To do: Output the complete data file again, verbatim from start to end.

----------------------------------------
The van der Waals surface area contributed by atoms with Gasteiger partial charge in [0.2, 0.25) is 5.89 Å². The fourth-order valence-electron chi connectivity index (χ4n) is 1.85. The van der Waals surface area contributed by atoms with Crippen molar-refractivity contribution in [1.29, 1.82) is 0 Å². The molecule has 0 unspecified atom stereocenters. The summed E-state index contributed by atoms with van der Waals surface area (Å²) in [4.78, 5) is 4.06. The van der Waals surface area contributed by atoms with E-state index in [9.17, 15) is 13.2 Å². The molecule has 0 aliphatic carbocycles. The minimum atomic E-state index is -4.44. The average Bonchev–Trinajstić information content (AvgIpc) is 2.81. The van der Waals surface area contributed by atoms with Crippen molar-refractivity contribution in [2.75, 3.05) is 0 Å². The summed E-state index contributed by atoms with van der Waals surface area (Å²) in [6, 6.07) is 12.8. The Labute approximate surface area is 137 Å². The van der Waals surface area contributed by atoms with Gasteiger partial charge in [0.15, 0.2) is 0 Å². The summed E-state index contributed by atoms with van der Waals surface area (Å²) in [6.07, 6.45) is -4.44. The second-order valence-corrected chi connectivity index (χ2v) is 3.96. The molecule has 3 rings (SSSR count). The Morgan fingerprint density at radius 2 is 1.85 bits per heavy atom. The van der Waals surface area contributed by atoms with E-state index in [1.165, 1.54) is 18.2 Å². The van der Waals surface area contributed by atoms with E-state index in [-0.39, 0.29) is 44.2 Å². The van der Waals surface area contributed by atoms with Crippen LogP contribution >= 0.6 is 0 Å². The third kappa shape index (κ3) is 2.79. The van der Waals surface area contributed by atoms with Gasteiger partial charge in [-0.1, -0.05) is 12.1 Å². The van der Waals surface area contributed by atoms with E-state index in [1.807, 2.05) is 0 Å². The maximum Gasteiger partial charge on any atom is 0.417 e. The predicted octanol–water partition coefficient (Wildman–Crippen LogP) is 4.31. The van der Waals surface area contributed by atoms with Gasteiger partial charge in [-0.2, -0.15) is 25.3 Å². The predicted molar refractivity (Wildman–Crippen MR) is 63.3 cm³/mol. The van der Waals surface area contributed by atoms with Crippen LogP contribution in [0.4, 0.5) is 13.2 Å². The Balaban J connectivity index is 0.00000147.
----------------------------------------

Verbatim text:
The van der Waals surface area contributed by atoms with Gasteiger partial charge in [0.2, 0.25) is 5.89 Å². The fourth-order valence-electron chi connectivity index (χ4n) is 1.85. The van der Waals surface area contributed by atoms with Crippen molar-refractivity contribution in [1.29, 1.82) is 0 Å². The molecule has 0 unspecified atom stereocenters. The summed E-state index contributed by atoms with van der Waals surface area (Å²) in [4.78, 5) is 4.06. The van der Waals surface area contributed by atoms with E-state index in [9.17, 15) is 13.2 Å². The molecule has 0 aliphatic carbocycles. The minimum atomic E-state index is -4.44. The average Bonchev–Trinajstić information content (AvgIpc) is 2.81. The van der Waals surface area contributed by atoms with Crippen molar-refractivity contribution in [2.75, 3.05) is 0 Å². The summed E-state index contributed by atoms with van der Waals surface area (Å²) in [6, 6.07) is 12.8. The Labute approximate surface area is 137 Å². The van der Waals surface area contributed by atoms with Gasteiger partial charge in [0.15, 0.2) is 0 Å². The summed E-state index contributed by atoms with van der Waals surface area (Å²) in [6.07, 6.45) is -4.44. The second-order valence-corrected chi connectivity index (χ2v) is 3.96. The molecule has 3 rings (SSSR count). The Morgan fingerprint density at radius 2 is 1.85 bits per heavy atom. The van der Waals surface area contributed by atoms with E-state index in [1.165, 1.54) is 18.2 Å². The van der Waals surface area contributed by atoms with E-state index in [-0.39, 0.29) is 44.2 Å². The van der Waals surface area contributed by atoms with Crippen LogP contribution >= 0.6 is 0 Å². The third kappa shape index (κ3) is 2.79. The van der Waals surface area contributed by atoms with Gasteiger partial charge in [-0.1, -0.05) is 12.1 Å². The van der Waals surface area contributed by atoms with E-state index in [1.807, 2.05) is 0 Å². The maximum Gasteiger partial charge on any atom is 0.417 e. The predicted octanol–water partition coefficient (Wildman–Crippen LogP) is 4.31. The van der Waals surface area contributed by atoms with Gasteiger partial charge in [-0.2, -0.15) is 25.3 Å². The predicted molar refractivity (Wildman–Crippen MR) is 63.3 cm³/mol. The van der Waals surface area contributed by atoms with Crippen LogP contribution in [0.4, 0.5) is 13.2 Å². The Balaban J connectivity index is 0.00000147.